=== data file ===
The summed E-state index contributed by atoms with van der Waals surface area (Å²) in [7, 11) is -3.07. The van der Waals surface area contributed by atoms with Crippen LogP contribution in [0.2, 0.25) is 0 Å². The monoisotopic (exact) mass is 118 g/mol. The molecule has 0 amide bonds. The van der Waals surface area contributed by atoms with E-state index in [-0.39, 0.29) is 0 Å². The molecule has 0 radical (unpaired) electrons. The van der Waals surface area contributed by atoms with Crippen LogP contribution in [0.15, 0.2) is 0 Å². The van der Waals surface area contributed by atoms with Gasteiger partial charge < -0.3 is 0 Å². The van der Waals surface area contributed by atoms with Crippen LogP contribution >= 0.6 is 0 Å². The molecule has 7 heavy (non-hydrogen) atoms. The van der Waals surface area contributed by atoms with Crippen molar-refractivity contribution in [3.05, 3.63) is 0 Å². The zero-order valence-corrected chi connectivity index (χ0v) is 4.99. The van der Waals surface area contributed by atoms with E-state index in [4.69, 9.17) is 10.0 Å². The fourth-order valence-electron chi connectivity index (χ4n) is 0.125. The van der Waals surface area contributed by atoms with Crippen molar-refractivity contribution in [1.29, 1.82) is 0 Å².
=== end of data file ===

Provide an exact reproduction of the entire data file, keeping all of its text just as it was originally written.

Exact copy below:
The summed E-state index contributed by atoms with van der Waals surface area (Å²) in [7, 11) is -3.07. The van der Waals surface area contributed by atoms with Crippen LogP contribution in [0.2, 0.25) is 0 Å². The monoisotopic (exact) mass is 118 g/mol. The molecule has 0 amide bonds. The van der Waals surface area contributed by atoms with E-state index in [-0.39, 0.29) is 0 Å². The molecule has 0 radical (unpaired) electrons. The van der Waals surface area contributed by atoms with Crippen LogP contribution in [0.15, 0.2) is 0 Å². The van der Waals surface area contributed by atoms with Gasteiger partial charge < -0.3 is 0 Å². The van der Waals surface area contributed by atoms with Crippen LogP contribution >= 0.6 is 0 Å². The molecule has 7 heavy (non-hydrogen) atoms. The van der Waals surface area contributed by atoms with Crippen molar-refractivity contribution in [3.05, 3.63) is 0 Å². The zero-order valence-corrected chi connectivity index (χ0v) is 4.99. The van der Waals surface area contributed by atoms with E-state index in [4.69, 9.17) is 10.0 Å². The fourth-order valence-electron chi connectivity index (χ4n) is 0.125. The van der Waals surface area contributed by atoms with Crippen molar-refractivity contribution in [1.29, 1.82) is 0 Å².